200 leaders representing communities of color endorse marriage in Washington
September 20, 2012
This week, Washington United for Marriage, the broad coalition of organizations and advocates working to uphold the freedom to marry in Washington, announced that nearly 200 organizations and leaders representing communities of color in the state are voicing their fervent support for marriage for same-sex couples. On November 6, Washington voters will be asked to uphold the marriage law, approved in February by Gov. Christine Gregoire, by voting to APPROVE Referendum 74.
The push for support from communities of color represents a broad range of organizations, civic leaders, and politicians representing Asian Pacific American, Latino, black, and Native American communities. Organizations like The Asian Pacific Islander Coalition, One America Votes, the Organization of Chinese Americans of Greater Seattle, the League of United Latin American Citizens, the Black Collective, and the Suquamish Tribe are joining together in support to show that marriage between same-sex couples will strengthen and enrich communities in the state.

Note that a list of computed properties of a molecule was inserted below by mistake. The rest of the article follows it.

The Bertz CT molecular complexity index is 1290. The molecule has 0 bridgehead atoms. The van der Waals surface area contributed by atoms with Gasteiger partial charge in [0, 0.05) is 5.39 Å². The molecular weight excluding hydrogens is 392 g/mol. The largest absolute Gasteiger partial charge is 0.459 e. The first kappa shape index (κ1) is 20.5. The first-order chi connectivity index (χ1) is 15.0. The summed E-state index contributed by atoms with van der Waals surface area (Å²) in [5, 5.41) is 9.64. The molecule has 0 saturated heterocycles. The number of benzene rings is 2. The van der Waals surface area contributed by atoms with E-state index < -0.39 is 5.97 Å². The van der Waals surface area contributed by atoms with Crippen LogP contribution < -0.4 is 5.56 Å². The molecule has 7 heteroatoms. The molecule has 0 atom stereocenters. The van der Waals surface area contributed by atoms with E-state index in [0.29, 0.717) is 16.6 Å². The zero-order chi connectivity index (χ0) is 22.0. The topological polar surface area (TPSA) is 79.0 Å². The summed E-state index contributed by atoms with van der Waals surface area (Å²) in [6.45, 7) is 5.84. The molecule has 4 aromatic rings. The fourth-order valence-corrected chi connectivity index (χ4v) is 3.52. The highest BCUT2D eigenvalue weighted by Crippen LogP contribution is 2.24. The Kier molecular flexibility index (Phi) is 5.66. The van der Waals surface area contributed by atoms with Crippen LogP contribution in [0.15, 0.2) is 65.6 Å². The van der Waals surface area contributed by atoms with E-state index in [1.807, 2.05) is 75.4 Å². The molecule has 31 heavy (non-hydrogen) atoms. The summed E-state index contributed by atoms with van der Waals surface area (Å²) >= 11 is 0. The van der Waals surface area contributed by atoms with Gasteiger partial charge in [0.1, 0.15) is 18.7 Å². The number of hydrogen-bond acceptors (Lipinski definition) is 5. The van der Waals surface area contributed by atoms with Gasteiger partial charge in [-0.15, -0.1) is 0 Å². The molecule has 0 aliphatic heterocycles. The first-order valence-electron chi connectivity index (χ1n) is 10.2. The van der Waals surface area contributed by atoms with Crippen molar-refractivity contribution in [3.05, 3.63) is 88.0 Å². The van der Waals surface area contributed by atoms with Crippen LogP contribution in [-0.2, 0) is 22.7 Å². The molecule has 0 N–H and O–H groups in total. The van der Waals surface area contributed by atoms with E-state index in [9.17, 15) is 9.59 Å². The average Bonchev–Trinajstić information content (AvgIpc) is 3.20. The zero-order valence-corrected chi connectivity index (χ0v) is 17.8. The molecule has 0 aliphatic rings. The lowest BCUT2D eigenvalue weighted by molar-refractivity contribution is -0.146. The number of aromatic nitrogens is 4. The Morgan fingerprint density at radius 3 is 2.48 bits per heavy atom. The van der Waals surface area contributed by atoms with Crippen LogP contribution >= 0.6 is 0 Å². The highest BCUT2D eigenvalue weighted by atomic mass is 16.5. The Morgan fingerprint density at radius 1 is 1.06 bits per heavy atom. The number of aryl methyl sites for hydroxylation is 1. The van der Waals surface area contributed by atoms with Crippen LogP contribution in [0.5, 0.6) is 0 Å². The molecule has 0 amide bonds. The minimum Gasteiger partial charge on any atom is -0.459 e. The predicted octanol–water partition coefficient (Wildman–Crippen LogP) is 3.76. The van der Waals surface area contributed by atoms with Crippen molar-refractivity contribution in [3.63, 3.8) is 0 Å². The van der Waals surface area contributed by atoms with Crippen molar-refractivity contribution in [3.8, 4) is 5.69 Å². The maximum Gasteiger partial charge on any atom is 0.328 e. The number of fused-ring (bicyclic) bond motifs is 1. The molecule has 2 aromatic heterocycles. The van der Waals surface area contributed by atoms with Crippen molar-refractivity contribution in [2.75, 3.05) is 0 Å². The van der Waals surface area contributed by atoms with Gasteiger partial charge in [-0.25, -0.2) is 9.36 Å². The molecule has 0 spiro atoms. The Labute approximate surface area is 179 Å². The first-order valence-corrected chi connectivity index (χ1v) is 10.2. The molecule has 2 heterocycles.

Zach Silk, the campaign manager for Washington United for Marriage, trumpeted the special week in a press release yesterday. He said:
These organizations and local leaders address a wide range of challenges facing people of color in our state today - from immigration rights to quality of life. They support R74 and our state law which gives everyone the freedom to marry because they know a strong family is the foundation to a strong community.
One of the participants in the "Communities of Color Week" that Washington United is celebrating this week is Rep. Eric Pettigrew, the state representative for the 37th Legislative District. In the release from the campaign, he explained why he supports the freedom to marry:
It's really as basic as the golden rule. Treating others as one would want to be treated includes ending the exclusion of marriage for gay couples who are truly committed to each other. Straight couples would never want someone telling them they couldn't marry, and when they think about it, many say they wouldn't want to deny what is such a special part of their lives to anyone else.
Learn more about the freedom to marry in Washington, including how you can take action - and learn about all four of the states where marriage is on the ballot this November.